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Upcoming Lease Turn-in Rollover "Tsunami" Among RED FLAG WARNINGS For US Auto Sales


By Martha Hindes
Senior Editor
Michigan Bureau
The Auto Channel

The current upheaval underway with Ford Motor Company's sudden realignment of its top executive structure is only one of the uncertainties facing the auto industry as it approaches the end of the second decade of the 21st century.

An annual industry analysis by Bank of America Merrill Lynch has some alarming predictions in its Car Wars 2018-2021 report presented before the Automotive Press Association in Detroit Thursday. Key elements include the galloping market shift from cars to crossovers that shows no signs of waning, the expected impact of masses of leased vehicles returning to dealerships at the end or their lease cycles following record vehicle leases last year, the uncertainty of industry changes with the young Trump administration in Washington, material costs and, while less evident, the specter of autonomous vehicles beginning to emerge on the horizon.

The report presented by John Murphy, senior auto analyst for Bank of America Merrill Lynch Global Research cited the upcoming expansion of the mid-size SUV segment that will add 57 new and updated models from all auto makers during the 2019 to 2021 period. During the next four years a crowded market of 110 crossover models will intensify competitive pressure on auto makers trying to maintain sales.

The report included an unnerving prediction of a vastly reduced new vehicle market in the U.S. to a probable 13 to 14 million in annual sales by the early to mid 2020s. That free fall from a previously predicted 17.9 million by year-end 2017 Murphy attributed in large part to what he called a "lease tsunami."

The 2016 calendar year saw leases at record levels, about 30 percent of sales, fueled largely by low interest rates and high residual values that made lease payments affordable to many consumers who previously had not leased their vehicles. Those new leasees accounted for about 10 percent of total leases, pushing it to near double the traditional 15 to 20 percent of the market.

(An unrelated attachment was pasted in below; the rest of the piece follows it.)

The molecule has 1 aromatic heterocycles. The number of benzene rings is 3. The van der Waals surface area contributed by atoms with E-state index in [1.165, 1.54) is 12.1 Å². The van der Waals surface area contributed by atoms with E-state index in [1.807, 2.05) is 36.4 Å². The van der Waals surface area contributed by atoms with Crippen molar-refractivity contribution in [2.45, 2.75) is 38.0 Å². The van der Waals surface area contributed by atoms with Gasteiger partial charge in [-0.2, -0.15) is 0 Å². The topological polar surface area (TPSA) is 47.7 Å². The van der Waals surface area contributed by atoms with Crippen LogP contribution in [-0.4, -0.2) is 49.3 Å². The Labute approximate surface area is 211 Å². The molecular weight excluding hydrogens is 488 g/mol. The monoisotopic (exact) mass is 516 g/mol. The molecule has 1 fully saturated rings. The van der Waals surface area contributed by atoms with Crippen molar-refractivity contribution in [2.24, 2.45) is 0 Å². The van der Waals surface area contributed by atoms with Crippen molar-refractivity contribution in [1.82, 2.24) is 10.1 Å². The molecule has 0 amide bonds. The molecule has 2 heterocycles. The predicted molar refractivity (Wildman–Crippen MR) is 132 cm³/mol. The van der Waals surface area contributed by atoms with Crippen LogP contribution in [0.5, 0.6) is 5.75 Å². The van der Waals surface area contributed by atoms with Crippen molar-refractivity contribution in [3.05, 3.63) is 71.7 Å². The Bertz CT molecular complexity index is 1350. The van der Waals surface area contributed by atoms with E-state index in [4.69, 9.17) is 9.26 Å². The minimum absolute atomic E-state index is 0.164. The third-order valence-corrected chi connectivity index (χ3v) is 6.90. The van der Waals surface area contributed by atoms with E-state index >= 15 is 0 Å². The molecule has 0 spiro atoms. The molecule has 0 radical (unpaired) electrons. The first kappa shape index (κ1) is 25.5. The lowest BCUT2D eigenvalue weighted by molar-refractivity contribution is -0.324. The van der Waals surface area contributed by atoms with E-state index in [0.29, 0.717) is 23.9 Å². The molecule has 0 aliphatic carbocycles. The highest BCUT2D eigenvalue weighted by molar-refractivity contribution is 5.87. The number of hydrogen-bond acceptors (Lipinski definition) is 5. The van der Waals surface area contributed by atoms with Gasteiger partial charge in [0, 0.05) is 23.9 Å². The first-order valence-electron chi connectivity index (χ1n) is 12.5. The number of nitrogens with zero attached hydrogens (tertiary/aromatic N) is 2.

The influx of those vehicles when they return is expected to flood the market with well contented used cars, crossovers and trucks that could pull some potential new vehicle buyers into the used market. And those who come off lease almost never choose to buy the vehicle they have been leasing, according to Murphy.

While he called the forecast "maybe too ominous," he added, "there are a lot dynamics at work here...the industry is getting a little bit too comfortable with the idea that 17.1 million sales rate through the first four months (of 2017), down 1-1/2 percent, is a reasonably good number. Because that number, relative to what we're seeing on the leasing side -- which is really the second dynamic here -- is putting the industry at some pretty extreme risk."

The number of vehicles coming off lease in 2017 are reaching all time highs, with some 3.5 million returning to dealerships this year, he said. It would take at least a17.5 million sales year to absorb that number of lease returns in an "orderly fashion."

By contrast, at the previous peak in 2002 and 2003 following heavy leasing markets, some 3.2 million vehicles came off lease. When 2016's record leases expire in 2019, it will bring back a glut of nearly 5 million vehicles, a number the industry never before has had to deal with.

And those epic lease expirations undoubtedly will present a shock factor for a returning leasee who previously "stretched" to make a $400 monthly payment on the high end SUV he or she has become accustomed to who will find a "low payment" jump to more than $500 with expected higher interest rates and projected lower residual values. That could push lease rates beyond a consumer's ability to pay, and especially could affect that buyer who previously had not entered the lease market, rather than the longer-term leasee who is more accustomed to the changes at the end of a lease cycle.

Murphy said auto makers have allowed this scenario to happen because almost all vehicle leases are underwritten by captive finance arms.

Murphy said a 3-1/2 year-old vehicle coming off lease is worth about 45 percent of a new vehicle.The question becomes whether a consumer will lease or buy, whether captive finance subsidiaries will try to work with the consumer or whether auto companies will try to lower prices short term.

Copyright 2017, Martha Hindes, Automotive Bureau